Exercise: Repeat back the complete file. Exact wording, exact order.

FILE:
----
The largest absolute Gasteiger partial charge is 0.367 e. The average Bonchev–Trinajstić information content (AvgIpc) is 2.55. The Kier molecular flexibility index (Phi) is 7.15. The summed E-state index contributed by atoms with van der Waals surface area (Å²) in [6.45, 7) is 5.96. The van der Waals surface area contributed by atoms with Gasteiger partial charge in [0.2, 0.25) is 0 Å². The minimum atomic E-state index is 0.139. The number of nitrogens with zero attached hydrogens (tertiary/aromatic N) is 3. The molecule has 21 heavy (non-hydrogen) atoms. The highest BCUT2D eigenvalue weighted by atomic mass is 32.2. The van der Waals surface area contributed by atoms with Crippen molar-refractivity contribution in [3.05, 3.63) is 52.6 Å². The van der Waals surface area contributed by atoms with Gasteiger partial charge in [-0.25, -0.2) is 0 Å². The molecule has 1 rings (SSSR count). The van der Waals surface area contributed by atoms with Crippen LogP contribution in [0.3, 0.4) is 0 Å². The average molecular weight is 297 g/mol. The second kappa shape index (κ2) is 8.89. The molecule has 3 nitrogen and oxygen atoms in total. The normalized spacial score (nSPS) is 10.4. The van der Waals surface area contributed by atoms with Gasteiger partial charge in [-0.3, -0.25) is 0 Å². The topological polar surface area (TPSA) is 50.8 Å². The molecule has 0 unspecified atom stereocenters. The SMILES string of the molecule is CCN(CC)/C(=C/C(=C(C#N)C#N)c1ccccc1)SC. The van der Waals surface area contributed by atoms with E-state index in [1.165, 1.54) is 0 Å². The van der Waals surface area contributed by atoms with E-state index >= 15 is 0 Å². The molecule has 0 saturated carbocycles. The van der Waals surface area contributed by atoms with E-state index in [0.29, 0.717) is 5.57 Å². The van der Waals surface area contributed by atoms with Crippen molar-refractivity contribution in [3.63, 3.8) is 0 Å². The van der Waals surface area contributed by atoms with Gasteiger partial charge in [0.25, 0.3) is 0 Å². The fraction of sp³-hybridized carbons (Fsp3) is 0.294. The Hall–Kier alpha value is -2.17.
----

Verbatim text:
The largest absolute Gasteiger partial charge is 0.367 e. The average Bonchev–Trinajstić information content (AvgIpc) is 2.55. The Kier molecular flexibility index (Phi) is 7.15. The summed E-state index contributed by atoms with van der Waals surface area (Å²) in [6.45, 7) is 5.96. The van der Waals surface area contributed by atoms with Gasteiger partial charge in [0.2, 0.25) is 0 Å². The minimum atomic E-state index is 0.139. The number of nitrogens with zero attached hydrogens (tertiary/aromatic N) is 3. The molecule has 21 heavy (non-hydrogen) atoms. The highest BCUT2D eigenvalue weighted by atomic mass is 32.2. The van der Waals surface area contributed by atoms with Crippen molar-refractivity contribution in [3.05, 3.63) is 52.6 Å². The van der Waals surface area contributed by atoms with Gasteiger partial charge in [-0.25, -0.2) is 0 Å². The molecule has 1 rings (SSSR count). The van der Waals surface area contributed by atoms with Crippen LogP contribution in [0.3, 0.4) is 0 Å². The average molecular weight is 297 g/mol. The second kappa shape index (κ2) is 8.89. The molecule has 3 nitrogen and oxygen atoms in total. The normalized spacial score (nSPS) is 10.4. The van der Waals surface area contributed by atoms with Gasteiger partial charge in [-0.3, -0.25) is 0 Å². The topological polar surface area (TPSA) is 50.8 Å². The molecule has 0 unspecified atom stereocenters. The SMILES string of the molecule is CCN(CC)/C(=C/C(=C(C#N)C#N)c1ccccc1)SC. The van der Waals surface area contributed by atoms with E-state index in [1.165, 1.54) is 0 Å². The van der Waals surface area contributed by atoms with E-state index >= 15 is 0 Å². The molecule has 0 saturated carbocycles. The van der Waals surface area contributed by atoms with E-state index in [0.29, 0.717) is 5.57 Å². The van der Waals surface area contributed by atoms with Crippen molar-refractivity contribution in [3.63, 3.8) is 0 Å². The van der Waals surface area contributed by atoms with Gasteiger partial charge in [0.25, 0.3) is 0 Å². The fraction of sp³-hybridized carbons (Fsp3) is 0.294. The Hall–Kier alpha value is -2.17.